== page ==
20 Seconds of Courage: How I Found Healing from Self-Hatred

For as long as I can remember I have struggled with my body image and perfectionism — a tough combo.

I was a dancer growing up and was told that I needed to lose weight. There were some days when my teacher told me to skip meals, and I listened. Even after I left that studio the idea of being skinny was always a priority for me. Once I got to college and I wasn’t playing sports it was harder for me to maintain a good balance in my life. Often, I would eat whatever I wanted until I felt awful about myself and then restrict myself until I felt good again. It was a really unhealthy cycle that led to weight gain, increased acne, and fatigue. I felt stuck. I didn’t have any balance.

However, in this past year I have learned how to love my body. It is a day to day choice for me to wake up and say “I love this healthy, strong, capable body I have been blessed with.” Most days it’s easier to say, “wow, ick.” Or pinch my sides. Or change my clothes 12 times until I find something that hides everything.

But, God has been showing me each day how to be more grateful for all He has given me. I have learned how to take it one day at a time and remember that things can’t change overnight. I have learned how to fit exercise into my routine in a way that is fun and healthy. I have learned how to discipline myself without depriving myself. These are steps forward in a journey that was slowly tearing me away from the Lord and from others in my life. These steps forward, this strength did not come from me. It couldn’t have. If I could’ve do it on my own I would have many years ago.

This grace came from the sacrament of Anointing of the Sick.

I know, I was surprised too. I never thought that I would receive the sacrament of Anointing of the Sick unless I was having a major emergency. I thought it was a sacrament for those who are close to death, who are in the hospital. Then, one night on my college campus they were offering the sacrament at Mass. I wasn’t going to go up. I didn’t want to draw attention to myself. But then I realized, while my symptoms may not have been visible they did exist, I was sick and I needed healing and grace. God heals all kinds of wounds. So, I went. It took an insane about of courage to go up but I did. I received an anointing. It was uncomfortable for me but sometimes in order to receive the grace of God we need to step out of comfort. That 20 seconds of courage changed everything. The Lord worked through the sacrament to heal my long inflicted wounds of self-hatred and His grace has continued to pour out over the last year as He has worked on my heart.

Anointing of the Sick is an incredible sacrament. It’s purpose is to give special grace to those who are experiencing difficulties related to grave illness or old age. Especially as our understanding of mental illness increases, the Church recognizes that grave illness takes many forms. To receive the sacrament there must be danger that exists because of the illness (danger of abuse of the body in the case of mental illness) but since Vatican II you do not need to be in imminent danger of dying to receive the anointing (Constitution of the Sacred Liturgy, #73).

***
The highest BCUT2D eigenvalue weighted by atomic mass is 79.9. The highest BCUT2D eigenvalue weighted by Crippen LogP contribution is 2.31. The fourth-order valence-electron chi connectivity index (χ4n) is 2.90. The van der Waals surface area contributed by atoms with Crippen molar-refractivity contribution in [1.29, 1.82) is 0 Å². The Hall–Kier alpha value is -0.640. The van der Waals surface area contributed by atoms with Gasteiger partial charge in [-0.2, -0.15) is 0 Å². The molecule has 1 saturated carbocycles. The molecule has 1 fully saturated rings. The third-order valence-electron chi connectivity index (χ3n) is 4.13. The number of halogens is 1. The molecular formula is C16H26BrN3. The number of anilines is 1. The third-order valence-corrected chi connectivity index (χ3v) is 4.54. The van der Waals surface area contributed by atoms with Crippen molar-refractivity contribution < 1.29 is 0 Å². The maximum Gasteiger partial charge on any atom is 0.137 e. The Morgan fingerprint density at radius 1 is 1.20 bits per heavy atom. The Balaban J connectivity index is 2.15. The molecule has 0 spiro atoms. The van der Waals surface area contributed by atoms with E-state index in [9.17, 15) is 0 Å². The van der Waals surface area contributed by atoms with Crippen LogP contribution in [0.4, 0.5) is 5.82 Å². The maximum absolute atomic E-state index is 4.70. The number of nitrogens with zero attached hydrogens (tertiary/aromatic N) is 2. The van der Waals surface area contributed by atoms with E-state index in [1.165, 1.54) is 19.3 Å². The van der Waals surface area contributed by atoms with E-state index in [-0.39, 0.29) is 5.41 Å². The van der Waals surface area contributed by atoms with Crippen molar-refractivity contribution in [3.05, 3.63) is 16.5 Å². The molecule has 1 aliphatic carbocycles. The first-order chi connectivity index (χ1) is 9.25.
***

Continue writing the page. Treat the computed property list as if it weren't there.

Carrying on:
God’s grace comes to us in many ways. We can be given grace through others, our experiences, and in prayer but the sacraments provide us with a special kind of grace. We can be confident that in the sacraments Christ Himself is working. As fire transforms anything it touches, so too the Holy Spirit transforms us in the grace we receive. As baptized Catholics, we have this transformative grace available to us in all seven sacraments. Christ works in each one to transform our hearts and give us His grace and strength.

If you are struggling with an eating disorder I encourage you to reach out for help. You are not alone and professional help can change everything. The freedom I feel from the lies that I am not good enough, not skinny enough, and not pretty enough has transformed my life. Not only is it easier to claim my title as beloved daughter of God but it has brought more peace and joy to my heart than I have ever experienced. Going to a professional for help does not mean that you don’t believe in God’s power to heal you. God has given us men and women to counsel and help us and He desires that we go to them.

I am grateful for my 20 seconds of courage but even more grateful for the love of God in His sacraments and His church. I am grateful for the opportunity to receive these sacraments in safety and peace and for the priests who offer them to me. I am grateful for this journey. For my heart. And for my healthy, beautiful body.

I really hope you can say the same.